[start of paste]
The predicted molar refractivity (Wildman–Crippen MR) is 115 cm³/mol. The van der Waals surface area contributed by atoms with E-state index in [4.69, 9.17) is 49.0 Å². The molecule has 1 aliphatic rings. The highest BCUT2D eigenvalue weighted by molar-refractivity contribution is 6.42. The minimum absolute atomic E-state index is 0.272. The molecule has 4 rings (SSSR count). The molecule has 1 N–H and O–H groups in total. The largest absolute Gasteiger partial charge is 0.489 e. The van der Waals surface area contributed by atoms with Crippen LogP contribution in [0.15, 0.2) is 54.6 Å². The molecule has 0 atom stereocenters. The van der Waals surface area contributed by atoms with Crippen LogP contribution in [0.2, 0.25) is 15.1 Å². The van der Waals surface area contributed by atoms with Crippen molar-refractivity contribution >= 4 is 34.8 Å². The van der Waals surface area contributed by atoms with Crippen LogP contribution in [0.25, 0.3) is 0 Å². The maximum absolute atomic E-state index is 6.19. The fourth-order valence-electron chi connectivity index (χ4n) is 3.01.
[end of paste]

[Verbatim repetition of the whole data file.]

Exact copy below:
The predicted molar refractivity (Wildman–Crippen MR) is 115 cm³/mol. The van der Waals surface area contributed by atoms with E-state index in [4.69, 9.17) is 49.0 Å². The molecule has 1 aliphatic rings. The highest BCUT2D eigenvalue weighted by molar-refractivity contribution is 6.42. The minimum absolute atomic E-state index is 0.272. The molecule has 4 rings (SSSR count). The molecule has 1 N–H and O–H groups in total. The largest absolute Gasteiger partial charge is 0.489 e. The van der Waals surface area contributed by atoms with Crippen LogP contribution in [0.15, 0.2) is 54.6 Å². The molecule has 0 atom stereocenters. The van der Waals surface area contributed by atoms with Crippen LogP contribution in [0.2, 0.25) is 15.1 Å². The van der Waals surface area contributed by atoms with Crippen molar-refractivity contribution >= 4 is 34.8 Å². The van der Waals surface area contributed by atoms with Crippen LogP contribution in [0.25, 0.3) is 0 Å². The maximum absolute atomic E-state index is 6.19. The fourth-order valence-electron chi connectivity index (χ4n) is 3.01.